Maxburretia furtadoana

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furtadoana (foor-tah-doh-AHN-ah)
Maxburretia furtadoana9.jpg
South Thailand. Photo-L.H. Bailey Hortorium.
Scientific Classification
Genus: Maxburretia
furtadoana (foor-tah-doh-AHN-ah)
None set.
Native Continent
Habit: Clustering
Leaf type: Costapalmate
Survivability index
Common names
Mak phra rahu (หมากพระราหู) (Bangkok); Palm phra rahu (ปาล์มพระราหู) (Surat Thani)

Habitat and Distribution

South Thailand, where known only on two adjoining limestone hills near Sural.
Wang Wiset District, Trang, Thailand. Photo by Frank (Trópico).
These hills are of massive karstic construction and difficult to access. Maxburretia furtadoana is apparently confined to the rather exposed upper slopes, in stunted forest, and to crevices in the precipices. It is possible that it may occur elsewhere on neighboring limestone hills. (Dr. John Dransfield, 1978)/Palmweb.


Clustering, dioecious, pleonanthic fan palm, spreading by basal suckers to produce clumps of up to 10 or more stems; stems to 3 m tall at maturity, rarely to 5 m, 5 cm in diam.; base of stem free of leaf sheaths, pale brown, with close vertical cracking and leaf sheath scars, upper 1-2 m or more of stem clothed with long-persisting leaf sheaths, the combined diameter 12-15 cm. Leaf sheath, when young, erect, sheathing, composed of 15 or more hard, coarse, woody fibers to 3 mm wide, the outer fibers softly brown-hairy, in age rotting and expanding to form an open network of dirty brown fibers, the free ends spiny, sticking out from the skin, thus producing a dense spiny covering to the stem; petiole to 50 cm long, in exposed plants shorter, rarely not more than 30 cm, in trunkless juveniles longer, sometimes up to 70 cm, unarmed, oval in cross section except at the base where semicircular, 4 X 3 mm in diam., pale yellowishgreen; lamina rounded in general outline, largely held stiffly in one plane, to 75 cm in diam., largest radius along midline, about 50 cm from insertion to tip of apical leaflet, lamina divided into 25-30 single-fold leaflets, in upper part of leaf divided to half the radius, the divisions decreasing in length towards the outer edges of the lamina, where divided to 90% of the radius, leaflets further divided at the apex to 1-5 cm, to 1.5 cm wide, upper surface pale green, more or less glabrous, marked with prominent longitudinal veins, transverse veins obscure, and lower surface covered with thin white wax, abaxial ribs yellowish, bearing chaffy brown hairs; abaxial hastula absent or minutely present as a thin flange about 3 mm in height, petiole scarcely continuing into the lamina, adaxial hastula present, triangular, flattened, erose, black-edged, with chaffy grey-brown hairs. Inflorescences unisexual, axillary, arching out of the leafaxils: staminate inflorescence usually more slender and more highly and divaricately branched than the pistillate, branching to 3 orders, 25-40 cm long, with 3-5 primary branches (partial inflorescences), axis flattened at base, to 5 mm wide, 3 mm thick, densely flocculent-hairy at edges; prophyll adnate to the axis, to 7 cm long, 7 mm wide, tubular, irregularly bilobed to 1 cm at apex,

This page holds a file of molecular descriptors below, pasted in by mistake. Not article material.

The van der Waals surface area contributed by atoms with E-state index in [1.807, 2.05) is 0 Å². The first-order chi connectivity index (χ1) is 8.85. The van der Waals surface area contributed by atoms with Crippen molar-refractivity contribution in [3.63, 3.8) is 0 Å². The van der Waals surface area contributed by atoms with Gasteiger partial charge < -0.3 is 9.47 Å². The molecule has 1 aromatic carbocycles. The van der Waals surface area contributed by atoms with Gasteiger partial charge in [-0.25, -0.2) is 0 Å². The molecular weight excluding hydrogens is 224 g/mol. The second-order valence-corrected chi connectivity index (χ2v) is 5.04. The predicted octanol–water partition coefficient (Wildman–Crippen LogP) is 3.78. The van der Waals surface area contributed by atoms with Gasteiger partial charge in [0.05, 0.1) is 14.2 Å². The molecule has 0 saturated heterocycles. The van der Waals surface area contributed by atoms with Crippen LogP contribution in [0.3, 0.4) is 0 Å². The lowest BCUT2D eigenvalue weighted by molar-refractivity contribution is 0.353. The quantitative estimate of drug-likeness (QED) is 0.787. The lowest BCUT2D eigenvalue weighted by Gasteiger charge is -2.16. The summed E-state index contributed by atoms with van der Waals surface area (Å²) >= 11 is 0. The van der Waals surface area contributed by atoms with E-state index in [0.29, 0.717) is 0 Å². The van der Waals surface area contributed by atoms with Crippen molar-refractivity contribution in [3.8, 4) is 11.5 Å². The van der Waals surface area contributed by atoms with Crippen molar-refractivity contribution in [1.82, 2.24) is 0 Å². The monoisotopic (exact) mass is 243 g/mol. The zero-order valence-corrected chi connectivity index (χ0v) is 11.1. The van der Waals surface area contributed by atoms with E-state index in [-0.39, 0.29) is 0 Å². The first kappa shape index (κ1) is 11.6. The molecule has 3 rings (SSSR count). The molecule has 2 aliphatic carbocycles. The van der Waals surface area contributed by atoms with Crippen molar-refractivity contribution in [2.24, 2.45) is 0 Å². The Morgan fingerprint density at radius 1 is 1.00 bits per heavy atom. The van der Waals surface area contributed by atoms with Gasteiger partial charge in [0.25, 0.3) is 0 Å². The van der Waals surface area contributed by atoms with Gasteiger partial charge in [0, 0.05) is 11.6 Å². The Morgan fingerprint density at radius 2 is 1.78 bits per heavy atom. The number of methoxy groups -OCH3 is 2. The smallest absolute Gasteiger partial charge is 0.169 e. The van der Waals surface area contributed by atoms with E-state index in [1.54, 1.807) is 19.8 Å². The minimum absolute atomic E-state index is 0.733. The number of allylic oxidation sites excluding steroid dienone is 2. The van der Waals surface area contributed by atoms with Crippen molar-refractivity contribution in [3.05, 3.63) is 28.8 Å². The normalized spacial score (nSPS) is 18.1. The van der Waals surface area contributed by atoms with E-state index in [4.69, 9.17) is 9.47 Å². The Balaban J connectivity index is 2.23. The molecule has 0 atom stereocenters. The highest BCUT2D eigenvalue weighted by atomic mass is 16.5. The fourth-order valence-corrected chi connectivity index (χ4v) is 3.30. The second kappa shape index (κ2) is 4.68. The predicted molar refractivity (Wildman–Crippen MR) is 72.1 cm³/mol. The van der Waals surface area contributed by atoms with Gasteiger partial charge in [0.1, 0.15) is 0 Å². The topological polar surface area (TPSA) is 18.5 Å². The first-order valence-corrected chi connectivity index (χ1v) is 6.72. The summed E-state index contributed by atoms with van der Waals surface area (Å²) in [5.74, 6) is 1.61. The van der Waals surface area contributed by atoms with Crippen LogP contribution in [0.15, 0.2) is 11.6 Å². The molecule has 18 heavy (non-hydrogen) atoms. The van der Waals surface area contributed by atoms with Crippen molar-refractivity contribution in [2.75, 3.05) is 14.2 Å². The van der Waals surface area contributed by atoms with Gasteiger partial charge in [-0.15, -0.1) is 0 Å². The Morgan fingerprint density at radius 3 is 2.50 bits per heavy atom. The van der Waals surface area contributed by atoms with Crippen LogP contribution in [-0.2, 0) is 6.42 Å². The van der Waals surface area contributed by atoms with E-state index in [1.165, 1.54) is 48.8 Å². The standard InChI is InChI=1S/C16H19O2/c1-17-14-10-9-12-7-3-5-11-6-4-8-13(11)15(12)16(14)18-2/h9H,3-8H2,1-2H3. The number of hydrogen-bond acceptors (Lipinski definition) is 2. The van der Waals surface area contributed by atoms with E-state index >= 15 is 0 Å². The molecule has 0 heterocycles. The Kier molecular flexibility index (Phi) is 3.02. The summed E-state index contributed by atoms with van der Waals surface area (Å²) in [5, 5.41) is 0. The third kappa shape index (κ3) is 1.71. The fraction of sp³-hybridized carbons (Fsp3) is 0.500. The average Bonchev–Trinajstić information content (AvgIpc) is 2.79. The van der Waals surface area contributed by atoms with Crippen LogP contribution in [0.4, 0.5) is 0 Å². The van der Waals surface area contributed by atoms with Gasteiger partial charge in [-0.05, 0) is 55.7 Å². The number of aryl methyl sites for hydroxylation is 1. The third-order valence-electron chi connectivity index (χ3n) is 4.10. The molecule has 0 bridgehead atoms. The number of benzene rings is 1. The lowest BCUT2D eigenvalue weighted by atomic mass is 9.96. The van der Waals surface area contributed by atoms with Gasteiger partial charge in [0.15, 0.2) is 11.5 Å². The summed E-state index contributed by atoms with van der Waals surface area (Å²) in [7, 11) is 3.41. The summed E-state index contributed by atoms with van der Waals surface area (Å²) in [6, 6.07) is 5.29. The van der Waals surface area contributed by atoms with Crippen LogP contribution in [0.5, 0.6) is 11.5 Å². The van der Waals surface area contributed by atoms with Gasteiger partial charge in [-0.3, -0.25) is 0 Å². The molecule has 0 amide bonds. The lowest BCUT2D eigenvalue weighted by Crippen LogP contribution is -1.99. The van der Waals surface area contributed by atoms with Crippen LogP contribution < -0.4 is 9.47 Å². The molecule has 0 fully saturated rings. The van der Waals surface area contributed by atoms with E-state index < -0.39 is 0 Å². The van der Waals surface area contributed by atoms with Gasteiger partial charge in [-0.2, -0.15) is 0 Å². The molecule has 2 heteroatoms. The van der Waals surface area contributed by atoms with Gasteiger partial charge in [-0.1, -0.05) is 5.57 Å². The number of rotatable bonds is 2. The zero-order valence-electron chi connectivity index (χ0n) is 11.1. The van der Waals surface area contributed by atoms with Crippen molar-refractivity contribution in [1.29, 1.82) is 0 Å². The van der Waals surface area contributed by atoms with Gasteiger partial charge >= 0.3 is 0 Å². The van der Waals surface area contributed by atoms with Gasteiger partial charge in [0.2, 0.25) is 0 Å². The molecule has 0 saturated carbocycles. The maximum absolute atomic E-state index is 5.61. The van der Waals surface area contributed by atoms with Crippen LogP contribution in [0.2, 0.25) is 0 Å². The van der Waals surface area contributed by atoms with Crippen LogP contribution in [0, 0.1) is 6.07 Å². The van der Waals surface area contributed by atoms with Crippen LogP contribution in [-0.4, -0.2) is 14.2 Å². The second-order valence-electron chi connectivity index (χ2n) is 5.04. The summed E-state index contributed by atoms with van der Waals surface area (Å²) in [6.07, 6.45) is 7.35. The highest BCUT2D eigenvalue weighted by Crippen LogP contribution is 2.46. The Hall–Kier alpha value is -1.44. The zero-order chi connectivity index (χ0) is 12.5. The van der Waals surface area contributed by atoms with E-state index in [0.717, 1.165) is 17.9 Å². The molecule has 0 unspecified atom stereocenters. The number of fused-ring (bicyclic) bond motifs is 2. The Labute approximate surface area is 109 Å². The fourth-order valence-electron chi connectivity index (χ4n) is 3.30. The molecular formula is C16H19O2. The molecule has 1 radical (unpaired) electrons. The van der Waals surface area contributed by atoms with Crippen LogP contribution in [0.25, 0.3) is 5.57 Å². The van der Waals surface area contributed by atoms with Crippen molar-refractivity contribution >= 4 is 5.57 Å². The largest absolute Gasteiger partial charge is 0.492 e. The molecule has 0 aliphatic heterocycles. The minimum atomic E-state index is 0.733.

"I acquired five 1G M. furtadoana in 1999 from Floribunda, and planted them. They hang in there for about a year, give or take a few months, and then they all promptly died. It looked like they dried out, which would seem strange. My guess is that their soil requirements are very unique, and they just didn't like it here. Guihaia does reasonably well here." (Bo-Göran)

Comments and Curiosities

This is a dioecious genus.

Etymology: Genus name honors Max Burret (1883-1964), German botanist.

Rediscovered by Dr. John Dransfield, 1978.

"Hermaphrodite flowers which are also seen in this species resemble the female flowers. The fruits are too young for an investigation into the nature of the albumen, the position of the embryo, etc.; in the shape and arrangement of the perianth and of the young developing ovaries this species appears to be like Maxburretia rupicola. CURTIS mentions that the stems reach a height of 6-10 ft., and HENDERSON notes that they attain about 10 ft. amongst dry rocks, but that the plants are dwarfed when growing in cracks of the rocks near the sea. That the palm is caespitose has not been recorded by any of the collectors; but I have noticed this character in a plant growing in the Botanic Gardens, Singapore." (Gardens Bulletin, S.S. Vol. XI. (1941).

External Links


Phonetic spelling of Latin names by edric.

Special thanks to Geoff Stein, (Palmbob) for his hundreds of photos.

Special thanks to, Dr. John Dransfield, Dr. Bill Baker & team, for their volumes of information and photos.

Glossary of Palm Terms; Based on the glossary in Dransfield, J., N.W. Uhl, C.B. Asmussen-Lange, W.J. Baker, M.M. Harley & C.E. Lewis. 2008. Genera Palmarum - Evolution and Classification of the Palms. Royal Botanic Gardens, Kew. All images copyright of the artists and photographers (see images for credits).

Dr. John Dransfield, 1978. GENTES HERBARUM Vol. II pgs. 195-198.

Many Special Thanks to Ed Vaile for his long hours of tireless editing and numerous contributions.

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